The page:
I'm trying to use pythons logging.handlers.SMTPHandler with a configuration file (so that I don't have to have passwords etc. inside of the script)

Now the guide I'm following is here, now the RotatingFileHandler is working, but I never receive an email, or an error for the SMTPHandler.

Anyway here's the python code

import logging
import logging.config

logDir = "./logs/"

logging.config.fileConfig(logDir+'logging.conf')
logging.getLogger('email')

logging.debug('THIS IS A DEBUG MESSAGE')
logging.error('THIS IS AN ERROR')

And here's the config file (xx's denote passwords and stuff which I've removed for the sake of posting here)

[loggers]
keys=root,email

[logger_root]
level=DEBUG
handlers=rotatingFileHandler

[logger_email]
level=ERROR
handlers=email
qualname=email

[formatters]
keys=emailFormatter,rotatingFormatter

[formatter_emailFormatter]
format=%(asctime)s %(name)-12s %(levelname)-8s %(message)s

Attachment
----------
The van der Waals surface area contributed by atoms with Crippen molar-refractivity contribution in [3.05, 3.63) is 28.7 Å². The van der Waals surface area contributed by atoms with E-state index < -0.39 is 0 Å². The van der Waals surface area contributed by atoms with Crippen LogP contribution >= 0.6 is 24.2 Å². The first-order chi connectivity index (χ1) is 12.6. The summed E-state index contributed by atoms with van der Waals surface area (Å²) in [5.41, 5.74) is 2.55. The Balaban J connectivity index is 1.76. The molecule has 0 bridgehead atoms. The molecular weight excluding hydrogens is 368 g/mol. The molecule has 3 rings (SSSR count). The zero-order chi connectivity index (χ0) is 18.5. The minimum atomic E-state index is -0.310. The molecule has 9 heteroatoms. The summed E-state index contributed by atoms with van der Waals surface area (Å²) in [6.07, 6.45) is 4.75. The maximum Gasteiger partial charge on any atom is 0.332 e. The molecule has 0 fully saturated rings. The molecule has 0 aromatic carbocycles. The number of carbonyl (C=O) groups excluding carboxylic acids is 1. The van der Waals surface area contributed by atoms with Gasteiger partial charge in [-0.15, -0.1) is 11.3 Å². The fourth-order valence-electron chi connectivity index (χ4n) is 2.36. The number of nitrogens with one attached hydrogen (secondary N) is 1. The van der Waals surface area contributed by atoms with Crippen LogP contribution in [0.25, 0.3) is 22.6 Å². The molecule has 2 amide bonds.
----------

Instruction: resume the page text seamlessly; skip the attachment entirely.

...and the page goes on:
[formatter_rotatingFormatter]
format=%(asctime)s %(name)-12s %(levelname)-8s %(message)s
datefmt=%m-%d %H:%M

[handlers]
keys=email,rotatingFileHandler

[handler_email]
class=handlers.SMTPHandler
level=ERROR
formatter=emailFormatter
args=('xx','xx','xx','ERROR!',['xx','xx'])
host=xx
from=xx
to=xx
subject=ERROR!

[handler_rotatingFileHandler]
class=handlers.RotatingFileHandler
level=DEBUG
formatter=rotatingFormatter
args=('./logs/log.out', 'maxBytes=1000000', 'backupCount=5')

Reading the link I posted above it says

The args entry, when eval()uated in the context of the logging package’s namespace, is the list of arguments to the constructor for the handler class. Refer to the constructors for the relevant handlers, or to the examples below, to see how typical entries are constructed.

Now the constructor for the SMTPHandler takes the form

class logging.handlers.SMTPHandler(mailhost, fromaddr, toaddrs, subject[, credentials])¶

    Returns a new instance of the SMTPHandler class. The instance is initialized with the from and to addresses and subject line of the email. The toaddrs should be a list of strings. To specify a non-standard SMTP port, use the (host, port) tuple format for the mailhost argument. If you use a string, the standard SMTP port is used. If your SMTP server requires authentication, you can specify a (username, password) tuple for the credentials argument.

But looking at their example for SMTPHandler they have their args SMTPHandler set like so

[handler_hand07]